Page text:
Last updated at 2018-09-12 12:46:14 by oucs0162

FileVault Encryption


All MacBook laptops in Orchard must be encrypted using FileVault to help keep the data on them secure in the event that they are lost or stolen. Without FileVault a malicious third party with physical access could create an administrator account on your laptop quite easily and view or steal the data held on it.

What is Encryption?

Encryption scrambles the data on your computer using a strong cipher so that it cannot be read or copied by others without the necessary key to decrypt it. You can think about the encrypted data on the computer like a message stored in code and only you have the means to decode it (your password). Encryption is used in all sorts of areas for data security including secure websites (SSL/TLS - when you see the padlock in your browser communications between your computer and the server are encrypted), secure email, and computer data encryption.

What is FileVault?

FileVault is Apple's standard method for encrypting the data on Macs. It works by encrypting the data on the boot (system) disk in your Mac using your login password as a key to decrypt it. After encryption is started, when the computer starts up it will immediately ask for a username and password. Until a password that is allowed to unlock FileVault is entered, the data on the computer is completely unreadable to third parties. Once a password is successfully entered, the data is decrypted 'on the fly' - meaning as it is loaded - and the computer then loads the operating system and goes straight to the desktop of the user that signed in. This is different to the process on an unencrypted Mac, where the computer would load the operating system first and then ask for a user to log in.

FileVault also creates what is known as a Recovery Key at encryption time, in case you forget your password and need to decrypt the drive in an emergency.

Orchard FileVault

If you have a MacBook, Orchard makes sure that it is encrypted using FileVault automatically. Orchard can detect if a MacBook is not encrypted and will take steps to remediate this. Normally your designated IT Support Staff (ITSS) will normally perform the encryption when the MacBook is initially enrolled to Orchard. The main user of the device (you) is then added to the list of users able to unlock FileVault on the computer.

There is a guide to encryption for ITSS here: ITSS/FileVault

Recovery Key

During the encryption process the Recovery Key is sent to Orchard. Should you ever forget your password and need to log in urgently, you should contact your local IT Support Staff who will be able to give you the Recovery Key. The Recovery Key may also be used by IT Support Staff to decrypt your laptop if you have given them permission to do so.

Orchard tests periodically that the Recovery Key it has saved for your computer is valid for unlocking it, and if it is not it will begin the process of generating a new one. In that case you will see the window below or one very similar. On entering your login password, Orchard will create a new Recovery Key and securely save it to the Orchard database.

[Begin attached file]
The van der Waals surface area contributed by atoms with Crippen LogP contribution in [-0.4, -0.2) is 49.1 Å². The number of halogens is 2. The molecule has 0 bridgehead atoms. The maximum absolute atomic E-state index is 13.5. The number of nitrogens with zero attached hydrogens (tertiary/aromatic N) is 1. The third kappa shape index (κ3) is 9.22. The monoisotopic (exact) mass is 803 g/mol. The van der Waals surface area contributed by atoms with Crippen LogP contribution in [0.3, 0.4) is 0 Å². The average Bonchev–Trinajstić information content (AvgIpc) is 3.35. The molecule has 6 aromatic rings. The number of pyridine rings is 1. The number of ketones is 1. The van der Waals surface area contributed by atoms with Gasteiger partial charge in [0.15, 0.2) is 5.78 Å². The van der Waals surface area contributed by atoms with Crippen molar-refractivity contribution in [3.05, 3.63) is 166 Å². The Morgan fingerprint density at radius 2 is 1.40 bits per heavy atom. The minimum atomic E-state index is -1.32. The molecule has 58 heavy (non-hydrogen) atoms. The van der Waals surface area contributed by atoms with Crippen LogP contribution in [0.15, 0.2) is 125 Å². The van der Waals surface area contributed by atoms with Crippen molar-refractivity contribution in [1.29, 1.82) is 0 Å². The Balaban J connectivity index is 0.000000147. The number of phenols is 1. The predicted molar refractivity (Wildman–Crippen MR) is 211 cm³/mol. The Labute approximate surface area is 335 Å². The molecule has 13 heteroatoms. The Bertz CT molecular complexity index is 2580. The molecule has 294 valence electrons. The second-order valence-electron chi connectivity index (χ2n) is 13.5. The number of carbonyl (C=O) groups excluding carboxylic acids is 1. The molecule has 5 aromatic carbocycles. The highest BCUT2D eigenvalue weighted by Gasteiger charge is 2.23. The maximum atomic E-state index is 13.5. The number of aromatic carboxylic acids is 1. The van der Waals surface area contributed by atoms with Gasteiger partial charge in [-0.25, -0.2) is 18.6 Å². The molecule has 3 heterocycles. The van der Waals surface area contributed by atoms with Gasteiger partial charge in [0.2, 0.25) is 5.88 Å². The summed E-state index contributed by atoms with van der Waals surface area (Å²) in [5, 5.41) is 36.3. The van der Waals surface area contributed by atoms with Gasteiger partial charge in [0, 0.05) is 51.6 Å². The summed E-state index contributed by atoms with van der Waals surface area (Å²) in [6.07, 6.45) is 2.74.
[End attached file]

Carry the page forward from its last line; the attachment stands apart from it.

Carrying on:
Checking Encryption Status

You can check the encryption status of a Mac by opening System Preferences and then choosing the FileVault tab. In this example we show a MacBook that has finished encrypting with FileVault. If the laptop was currently encrypting or decrypting you would see a progress bar. Do not be alarmed by the message that some users cannot unlock the disk, this is normal (we do not allow local administrator accounts to unlock FileVault as users should not be logging in to their laptops as administrators).



  1. Does encryption mean my data is always secure from hackers when my computer is on? Encryption means that the data on your hard drive is only readable if it has been unlocked at the startup boot screen. If unlocked, the computer will be decrypted for anyone that has physical access with a user account. Therefore it is still important to have a strong password and not to leave your computer unattended, and to take normal precautions when visiting websites and opening files and emails.

  2. Does encryption with FileVault slow my computer down? With most modern Mac laptops FileVault has a negligible effect on computer speed, and may in fact make it faster for certain operations.

  3. Who can decrypt my data? Any local user account that has been enabled for FileVault can decrypt the data on the computer. Also, anyone who has the Recovery Key can decrypt it. The viewing of the Recovery Key is limited to staff that would need to provide you with it in an emergency, or that would need to decrypt the laptop with your permission - e.g. for IT support purposes. The key is hidden within the management server and there is an Audit Log of those who have viewed it should you want to know.

  4. What about Symantec Whole Disk Encryption? (WDE) I thought that was what the University recommends? Symantec WDE has extremely poor Mac support. The current version does not work with the latest macOS version at the time of writing. FileVault is built into macOS and is the preferred method for encrypting Macs.

  5. What should I do if my MacBook is lost or stolen? You should report it to your local IT Support Staff as soon as possible. They will be able to send remote commands to your MacBook to lock it with a passcode or wipe the data, depending on whether you believe you will retrieve your computer. If it is wiped, all encryption keys to unlock the disk are deleted from the computer meaning the data cannot be read.

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